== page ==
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On March 17, the day that Disney’s Beauty and the Beast opened on 20,000 screens across China, The People’s Daily tweeted: “Controversial gay moment kept in Disney’s #BeautyAndTheBeast… requires no guidance for minors.”
It was a modestly encouraging sign for the country’s LGBTQ community. Not only was China’s notoriously strict censorship regime allowing the film — which includes a three-second “gay moment” — to screen in full, the Communist Party’s official newspaper appeared to be boasting about it.
“Our appreciation mostly goes to the filmmakers,” says Chinese indie director and activist Fan Popo, whose LGBT documentary Mama Rainbow was pulled from Chinese streaming services in 2014. “So many international films are ‘a little bit gay’ these days, if the censors insisted on blocking all of it, one day soon there wouldn’t be American film showing in China.”
Local insiders say China’s censors are now contending with a fresh test of their newfound tolerance: Oscar best picture winner Moonlight. But few expect Barry Jenkins’ elegant award winner to get the same liberal treatment BATB received. Says one source close to state-backed distributor China Film Group: “They think Moonlight is unsuitable for the China market and not politically correct.”
Shortly after the Oscars telecast last month, China’s Netflix-like streaming video giant iQiyi scooped up exclusive online rights to Moonlight, La La Land and best foreign-language film The Salesman. But sources tell THR that the Moonlight acquisition was made without prior censorship clearance and iQiyi’s online release plans remain uncertain (the company declined to comment). Moonlight was also recently tipped to screen at the upcoming Beijing International Film Festival in April, but organizers say the selection is “still unconfirmed.”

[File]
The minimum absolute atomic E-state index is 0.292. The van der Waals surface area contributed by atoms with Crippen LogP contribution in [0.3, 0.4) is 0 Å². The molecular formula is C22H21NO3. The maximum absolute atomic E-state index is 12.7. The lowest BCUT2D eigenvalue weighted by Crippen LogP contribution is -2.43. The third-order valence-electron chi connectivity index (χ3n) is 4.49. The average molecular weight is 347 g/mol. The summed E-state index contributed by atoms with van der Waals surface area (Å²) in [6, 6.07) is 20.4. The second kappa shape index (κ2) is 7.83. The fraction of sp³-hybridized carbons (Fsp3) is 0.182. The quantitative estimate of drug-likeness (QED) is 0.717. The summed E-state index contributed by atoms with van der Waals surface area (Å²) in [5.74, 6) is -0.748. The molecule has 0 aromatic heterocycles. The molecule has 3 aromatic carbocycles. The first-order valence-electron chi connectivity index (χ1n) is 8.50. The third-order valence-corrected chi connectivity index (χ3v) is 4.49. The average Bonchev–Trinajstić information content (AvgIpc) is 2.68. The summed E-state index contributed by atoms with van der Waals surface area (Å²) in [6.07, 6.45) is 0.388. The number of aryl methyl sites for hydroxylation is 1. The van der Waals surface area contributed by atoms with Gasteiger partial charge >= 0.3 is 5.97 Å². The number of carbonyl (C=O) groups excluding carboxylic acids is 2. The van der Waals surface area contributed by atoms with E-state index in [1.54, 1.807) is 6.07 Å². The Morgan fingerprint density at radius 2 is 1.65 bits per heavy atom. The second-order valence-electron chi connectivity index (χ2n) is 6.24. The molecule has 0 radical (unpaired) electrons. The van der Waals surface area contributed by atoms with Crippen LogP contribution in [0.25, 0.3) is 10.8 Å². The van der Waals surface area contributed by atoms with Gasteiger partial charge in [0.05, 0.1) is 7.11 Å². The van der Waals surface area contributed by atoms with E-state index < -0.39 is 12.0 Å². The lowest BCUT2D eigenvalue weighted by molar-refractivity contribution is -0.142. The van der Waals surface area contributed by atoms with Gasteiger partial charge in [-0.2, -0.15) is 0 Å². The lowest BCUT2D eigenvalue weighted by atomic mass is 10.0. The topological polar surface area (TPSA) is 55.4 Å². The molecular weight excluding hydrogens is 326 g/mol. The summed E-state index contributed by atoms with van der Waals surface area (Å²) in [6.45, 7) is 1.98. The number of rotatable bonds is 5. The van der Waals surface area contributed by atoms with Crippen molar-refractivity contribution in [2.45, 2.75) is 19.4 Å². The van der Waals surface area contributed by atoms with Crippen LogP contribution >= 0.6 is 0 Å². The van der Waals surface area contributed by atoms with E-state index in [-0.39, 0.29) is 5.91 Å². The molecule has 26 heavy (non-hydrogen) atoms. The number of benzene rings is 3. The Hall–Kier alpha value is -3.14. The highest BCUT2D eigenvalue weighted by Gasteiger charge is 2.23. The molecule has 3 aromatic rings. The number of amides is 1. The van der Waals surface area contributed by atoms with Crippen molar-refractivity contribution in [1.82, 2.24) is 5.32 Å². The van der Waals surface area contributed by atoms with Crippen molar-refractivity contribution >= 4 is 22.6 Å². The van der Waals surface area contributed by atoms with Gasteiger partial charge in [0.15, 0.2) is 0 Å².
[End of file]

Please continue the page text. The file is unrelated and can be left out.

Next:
Depicting gay relationships on TV is banned in China, but no rules explicitly prohibit such stories in feature films or online. Regulators have shown their discomfort with the subject on several occasions, however, pulling popular gay-themed dramas from the web, and blocking movies via the invocation of “pornographic” or “sensitive” material. Such was the argument when Brokeback Mountain was denied a release in China in 2006, despite the star status of Taiwanese director Ang Lee in the country. More often, no explanation is ever given at all — the movies simply don’t screen.
So why would Beauty and the Beast cruise through the system — along with Power Rangers, which features Hollywood’s first queer-questioning superhero protagonist — while Moonlight remains in limbo?
“Each of these decisions is a calculation,” says one Beijing-based exec. Beauty and the Beast was a major studio title widely projected to be a hit (meaning more revenue for local cinemas and distributors), while the film’s gay content could easily be missed with a well-timed sneeze. Disney’s deep local government connections also certainly helped.
“Money outweighed the political sensitivities,” the exec adds (so far, BATB has earned just shy of $80 million in China).
A24, the company that financed, produced and is handling international sales on Moonlight, is currently working with a Chinese partner to try to arrange a theatrical release in China. (“At this moment, there is no tangible update,” said a spokesperson on behalf of the company.)
Though official word has yet to arrive, Fan says he’s not optimistic about Moonlight‘s chances — although a surprise wide release would indeed be “great news” for China’s gay community.
“It would also be good news for the whole Chinese movie audience,” he adds. Civil rights questions aside, Fan says: “Moonlight is a beautiful and thoughtful film.”
A version of this story first appeared in the March 29 issue of The Hollywood Reporter magazine. To receive the magazine, click here to subscribe.
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